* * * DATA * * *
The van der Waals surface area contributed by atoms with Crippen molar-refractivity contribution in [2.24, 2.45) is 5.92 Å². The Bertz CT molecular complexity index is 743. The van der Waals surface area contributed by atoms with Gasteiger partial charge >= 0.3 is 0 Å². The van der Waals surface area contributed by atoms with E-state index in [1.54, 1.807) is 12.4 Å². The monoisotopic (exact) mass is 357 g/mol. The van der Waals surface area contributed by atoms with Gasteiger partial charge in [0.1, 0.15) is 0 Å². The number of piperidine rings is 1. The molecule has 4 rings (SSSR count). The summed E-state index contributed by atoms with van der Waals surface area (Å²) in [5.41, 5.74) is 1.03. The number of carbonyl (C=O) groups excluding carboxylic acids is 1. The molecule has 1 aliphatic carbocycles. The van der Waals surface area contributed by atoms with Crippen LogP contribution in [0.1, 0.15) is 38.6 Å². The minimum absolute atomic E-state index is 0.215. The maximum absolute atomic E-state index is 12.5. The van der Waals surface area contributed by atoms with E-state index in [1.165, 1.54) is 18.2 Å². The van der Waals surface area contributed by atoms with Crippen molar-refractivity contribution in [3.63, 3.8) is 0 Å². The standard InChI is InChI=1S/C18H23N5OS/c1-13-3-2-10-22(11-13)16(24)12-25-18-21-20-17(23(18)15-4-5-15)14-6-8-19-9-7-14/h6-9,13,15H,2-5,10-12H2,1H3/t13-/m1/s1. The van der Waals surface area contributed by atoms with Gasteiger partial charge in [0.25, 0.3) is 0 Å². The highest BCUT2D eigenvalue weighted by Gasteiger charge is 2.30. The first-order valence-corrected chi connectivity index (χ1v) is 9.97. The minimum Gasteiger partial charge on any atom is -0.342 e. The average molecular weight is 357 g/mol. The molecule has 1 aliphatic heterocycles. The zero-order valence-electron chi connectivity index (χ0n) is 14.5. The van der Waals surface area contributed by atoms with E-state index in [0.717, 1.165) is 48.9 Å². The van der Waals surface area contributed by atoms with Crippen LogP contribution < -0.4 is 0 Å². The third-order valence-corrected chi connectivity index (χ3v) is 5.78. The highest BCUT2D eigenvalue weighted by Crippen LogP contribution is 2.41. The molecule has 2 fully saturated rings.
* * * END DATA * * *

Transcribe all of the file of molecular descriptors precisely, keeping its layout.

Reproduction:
The van der Waals surface area contributed by atoms with Crippen molar-refractivity contribution in [2.24, 2.45) is 5.92 Å². The Bertz CT molecular complexity index is 743. The van der Waals surface area contributed by atoms with Gasteiger partial charge >= 0.3 is 0 Å². The van der Waals surface area contributed by atoms with E-state index in [1.54, 1.807) is 12.4 Å². The monoisotopic (exact) mass is 357 g/mol. The van der Waals surface area contributed by atoms with Gasteiger partial charge in [0.1, 0.15) is 0 Å². The number of piperidine rings is 1. The molecule has 4 rings (SSSR count). The summed E-state index contributed by atoms with van der Waals surface area (Å²) in [5.41, 5.74) is 1.03. The number of carbonyl (C=O) groups excluding carboxylic acids is 1. The molecule has 1 aliphatic carbocycles. The van der Waals surface area contributed by atoms with Crippen LogP contribution in [0.1, 0.15) is 38.6 Å². The minimum absolute atomic E-state index is 0.215. The maximum absolute atomic E-state index is 12.5. The van der Waals surface area contributed by atoms with E-state index in [1.165, 1.54) is 18.2 Å². The van der Waals surface area contributed by atoms with Crippen molar-refractivity contribution in [3.63, 3.8) is 0 Å². The standard InChI is InChI=1S/C18H23N5OS/c1-13-3-2-10-22(11-13)16(24)12-25-18-21-20-17(23(18)15-4-5-15)14-6-8-19-9-7-14/h6-9,13,15H,2-5,10-12H2,1H3/t13-/m1/s1. The van der Waals surface area contributed by atoms with Gasteiger partial charge in [0.25, 0.3) is 0 Å². The highest BCUT2D eigenvalue weighted by Gasteiger charge is 2.30. The first-order valence-corrected chi connectivity index (χ1v) is 9.97. The minimum Gasteiger partial charge on any atom is -0.342 e. The average molecular weight is 357 g/mol. The molecule has 1 aliphatic heterocycles. The zero-order valence-electron chi connectivity index (χ0n) is 14.5. The van der Waals surface area contributed by atoms with E-state index in [0.717, 1.165) is 48.9 Å². The van der Waals surface area contributed by atoms with Crippen LogP contribution < -0.4 is 0 Å². The third-order valence-corrected chi connectivity index (χ3v) is 5.78. The highest BCUT2D eigenvalue weighted by Crippen LogP contribution is 2.41. The molecule has 2 fully saturated rings.